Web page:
An American (Tony Musante) in Rome witnesses the most heinous act to disgrace an art gallery since that “invisible” exhibition.
Dario Argento’s directorial debut (and the first instalment in his Animal Trilogy) leaves his calling card at every finely-crafted crime scene (and not just beautiful murdered women, since a killer’s victims don’t usually count as calling cards): his ability to shoot so vividly even in mist and darkness, a Hitchcockian collision of psychological and physical terror, and twists that keep you guessing and wincing until the end.
This 1970 giallo focuses more on the central mystery than the gory surrealism of Deep Red, prioritising the anticipation of violence and fear of darkness over hyperstylised murders. Waves of anticipation and release flow confidently through the thriller, the tension cranked up through Vittorio Storaro’s (The Conformist, Last Tango in Paris, Apocalypse Now) striking cinematography and an Ennio Morricone score that combines Rosemary’s Baby style ‘la la las’ with jazz drumming to mesmerising effect (and brilliantly sampled by Flying Lotus).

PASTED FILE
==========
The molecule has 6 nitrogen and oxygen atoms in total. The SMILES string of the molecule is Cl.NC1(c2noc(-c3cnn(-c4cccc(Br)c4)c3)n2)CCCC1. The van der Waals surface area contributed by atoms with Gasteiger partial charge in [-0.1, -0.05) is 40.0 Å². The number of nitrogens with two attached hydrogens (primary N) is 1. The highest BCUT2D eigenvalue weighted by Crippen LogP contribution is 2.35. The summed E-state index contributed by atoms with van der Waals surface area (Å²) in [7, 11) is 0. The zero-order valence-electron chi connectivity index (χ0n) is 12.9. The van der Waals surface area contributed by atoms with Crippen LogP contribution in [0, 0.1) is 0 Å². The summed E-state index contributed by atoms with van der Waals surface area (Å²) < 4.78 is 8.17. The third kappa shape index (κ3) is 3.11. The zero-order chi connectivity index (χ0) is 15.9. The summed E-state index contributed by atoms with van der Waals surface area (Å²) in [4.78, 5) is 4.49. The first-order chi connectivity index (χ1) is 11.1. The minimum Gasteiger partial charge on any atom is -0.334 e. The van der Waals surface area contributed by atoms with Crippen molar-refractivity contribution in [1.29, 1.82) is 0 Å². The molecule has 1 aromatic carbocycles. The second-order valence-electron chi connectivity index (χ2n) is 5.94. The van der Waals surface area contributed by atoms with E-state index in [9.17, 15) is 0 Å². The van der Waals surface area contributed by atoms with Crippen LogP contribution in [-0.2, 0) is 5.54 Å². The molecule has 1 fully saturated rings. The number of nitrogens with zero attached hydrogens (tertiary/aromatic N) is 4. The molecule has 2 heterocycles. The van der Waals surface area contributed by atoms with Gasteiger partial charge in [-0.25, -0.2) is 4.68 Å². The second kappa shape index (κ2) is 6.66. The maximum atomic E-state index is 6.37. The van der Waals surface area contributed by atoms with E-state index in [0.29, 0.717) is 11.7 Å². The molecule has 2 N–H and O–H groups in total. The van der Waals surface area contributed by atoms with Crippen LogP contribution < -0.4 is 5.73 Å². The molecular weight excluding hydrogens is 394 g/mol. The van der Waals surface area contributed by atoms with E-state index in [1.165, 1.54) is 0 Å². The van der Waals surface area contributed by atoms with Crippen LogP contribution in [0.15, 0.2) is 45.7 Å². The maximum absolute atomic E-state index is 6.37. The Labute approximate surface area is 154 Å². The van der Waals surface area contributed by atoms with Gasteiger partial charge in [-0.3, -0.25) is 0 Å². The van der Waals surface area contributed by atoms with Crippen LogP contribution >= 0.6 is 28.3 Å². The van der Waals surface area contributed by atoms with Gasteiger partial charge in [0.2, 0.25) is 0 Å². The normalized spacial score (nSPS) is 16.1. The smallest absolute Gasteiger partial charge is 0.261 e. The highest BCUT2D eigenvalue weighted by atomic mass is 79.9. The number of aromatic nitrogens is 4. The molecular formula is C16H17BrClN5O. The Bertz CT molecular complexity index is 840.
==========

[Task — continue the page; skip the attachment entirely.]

Argento keeps replaying the opening attack with subtly different emphasis each time to emulate the protagonist’s memory, like a visual version of what The Conversation does with sound. And then there are raincoats, cosmic paintings and a cat-eating character to rival Rutger Hauer in Buffy, making The Bird with the Crystal Plumage a menacing maiden flight by Argento (especially for the maidens themselves).